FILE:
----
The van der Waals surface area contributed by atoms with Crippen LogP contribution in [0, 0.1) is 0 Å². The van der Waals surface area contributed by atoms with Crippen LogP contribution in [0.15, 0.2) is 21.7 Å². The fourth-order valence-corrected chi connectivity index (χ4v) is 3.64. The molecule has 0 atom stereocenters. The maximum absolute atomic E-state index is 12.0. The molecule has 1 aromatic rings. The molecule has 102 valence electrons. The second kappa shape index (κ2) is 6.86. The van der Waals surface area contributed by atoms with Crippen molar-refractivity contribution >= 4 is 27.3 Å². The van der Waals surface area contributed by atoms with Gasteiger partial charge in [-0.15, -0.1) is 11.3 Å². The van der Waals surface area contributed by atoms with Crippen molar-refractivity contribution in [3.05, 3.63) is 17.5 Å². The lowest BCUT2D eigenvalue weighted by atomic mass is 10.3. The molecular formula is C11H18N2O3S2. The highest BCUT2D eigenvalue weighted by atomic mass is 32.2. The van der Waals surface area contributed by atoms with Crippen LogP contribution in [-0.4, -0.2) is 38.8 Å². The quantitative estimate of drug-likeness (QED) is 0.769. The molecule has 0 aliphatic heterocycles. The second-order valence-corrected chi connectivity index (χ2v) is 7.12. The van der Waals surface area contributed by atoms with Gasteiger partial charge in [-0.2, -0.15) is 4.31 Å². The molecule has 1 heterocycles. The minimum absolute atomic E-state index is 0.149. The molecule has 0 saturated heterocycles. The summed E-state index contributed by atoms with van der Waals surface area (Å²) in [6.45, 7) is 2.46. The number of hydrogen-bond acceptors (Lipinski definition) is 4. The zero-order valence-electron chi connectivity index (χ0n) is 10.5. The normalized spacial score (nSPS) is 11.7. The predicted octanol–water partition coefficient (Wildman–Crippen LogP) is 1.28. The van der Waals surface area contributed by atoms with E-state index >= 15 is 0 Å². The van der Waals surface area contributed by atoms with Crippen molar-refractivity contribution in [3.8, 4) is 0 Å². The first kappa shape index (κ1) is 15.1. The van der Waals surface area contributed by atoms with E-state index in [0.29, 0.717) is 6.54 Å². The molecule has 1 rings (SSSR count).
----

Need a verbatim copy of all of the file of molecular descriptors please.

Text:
The van der Waals surface area contributed by atoms with Crippen LogP contribution in [0, 0.1) is 0 Å². The van der Waals surface area contributed by atoms with Crippen LogP contribution in [0.15, 0.2) is 21.7 Å². The fourth-order valence-corrected chi connectivity index (χ4v) is 3.64. The molecule has 0 atom stereocenters. The maximum absolute atomic E-state index is 12.0. The molecule has 1 aromatic rings. The molecule has 102 valence electrons. The second kappa shape index (κ2) is 6.86. The van der Waals surface area contributed by atoms with Crippen molar-refractivity contribution >= 4 is 27.3 Å². The van der Waals surface area contributed by atoms with Gasteiger partial charge in [-0.15, -0.1) is 11.3 Å². The van der Waals surface area contributed by atoms with Crippen molar-refractivity contribution in [3.05, 3.63) is 17.5 Å². The lowest BCUT2D eigenvalue weighted by atomic mass is 10.3. The molecular formula is C11H18N2O3S2. The highest BCUT2D eigenvalue weighted by atomic mass is 32.2. The van der Waals surface area contributed by atoms with Crippen LogP contribution in [-0.4, -0.2) is 38.8 Å². The quantitative estimate of drug-likeness (QED) is 0.769. The molecule has 0 aliphatic heterocycles. The second-order valence-corrected chi connectivity index (χ2v) is 7.12. The van der Waals surface area contributed by atoms with Gasteiger partial charge in [-0.2, -0.15) is 4.31 Å². The molecule has 1 heterocycles. The minimum absolute atomic E-state index is 0.149. The molecule has 0 saturated heterocycles. The summed E-state index contributed by atoms with van der Waals surface area (Å²) in [6.45, 7) is 2.46. The number of hydrogen-bond acceptors (Lipinski definition) is 4. The zero-order valence-electron chi connectivity index (χ0n) is 10.5. The normalized spacial score (nSPS) is 11.7. The predicted octanol–water partition coefficient (Wildman–Crippen LogP) is 1.28. The van der Waals surface area contributed by atoms with E-state index >= 15 is 0 Å². The van der Waals surface area contributed by atoms with Crippen molar-refractivity contribution in [3.8, 4) is 0 Å². The first kappa shape index (κ1) is 15.1. The van der Waals surface area contributed by atoms with E-state index in [0.29, 0.717) is 6.54 Å². The molecule has 1 rings (SSSR count).